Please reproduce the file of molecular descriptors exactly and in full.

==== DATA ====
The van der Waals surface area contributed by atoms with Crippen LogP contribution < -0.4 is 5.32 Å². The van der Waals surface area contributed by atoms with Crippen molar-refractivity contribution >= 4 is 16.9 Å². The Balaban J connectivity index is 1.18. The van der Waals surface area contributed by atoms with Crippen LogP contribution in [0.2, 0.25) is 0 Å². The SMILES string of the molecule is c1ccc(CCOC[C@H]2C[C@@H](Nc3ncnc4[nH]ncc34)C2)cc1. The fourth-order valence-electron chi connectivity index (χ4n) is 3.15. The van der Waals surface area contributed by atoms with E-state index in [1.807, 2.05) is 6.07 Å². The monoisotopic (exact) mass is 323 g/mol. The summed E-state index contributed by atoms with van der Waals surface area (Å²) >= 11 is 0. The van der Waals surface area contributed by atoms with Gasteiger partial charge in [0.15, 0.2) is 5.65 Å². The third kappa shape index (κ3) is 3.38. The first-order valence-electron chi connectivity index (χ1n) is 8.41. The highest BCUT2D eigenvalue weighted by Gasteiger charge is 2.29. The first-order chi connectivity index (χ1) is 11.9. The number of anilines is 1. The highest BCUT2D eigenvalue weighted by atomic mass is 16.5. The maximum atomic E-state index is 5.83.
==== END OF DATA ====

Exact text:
The van der Waals surface area contributed by atoms with Crippen LogP contribution < -0.4 is 5.32 Å². The van der Waals surface area contributed by atoms with Crippen molar-refractivity contribution >= 4 is 16.9 Å². The Balaban J connectivity index is 1.18. The van der Waals surface area contributed by atoms with Crippen LogP contribution in [0.2, 0.25) is 0 Å². The SMILES string of the molecule is c1ccc(CCOC[C@H]2C[C@@H](Nc3ncnc4[nH]ncc34)C2)cc1. The fourth-order valence-electron chi connectivity index (χ4n) is 3.15. The van der Waals surface area contributed by atoms with E-state index in [1.807, 2.05) is 6.07 Å². The monoisotopic (exact) mass is 323 g/mol. The summed E-state index contributed by atoms with van der Waals surface area (Å²) >= 11 is 0. The van der Waals surface area contributed by atoms with Gasteiger partial charge in [0.15, 0.2) is 5.65 Å². The third kappa shape index (κ3) is 3.38. The first-order valence-electron chi connectivity index (χ1n) is 8.41. The highest BCUT2D eigenvalue weighted by Gasteiger charge is 2.29. The first-order chi connectivity index (χ1) is 11.9. The number of anilines is 1. The highest BCUT2D eigenvalue weighted by atomic mass is 16.5. The maximum atomic E-state index is 5.83.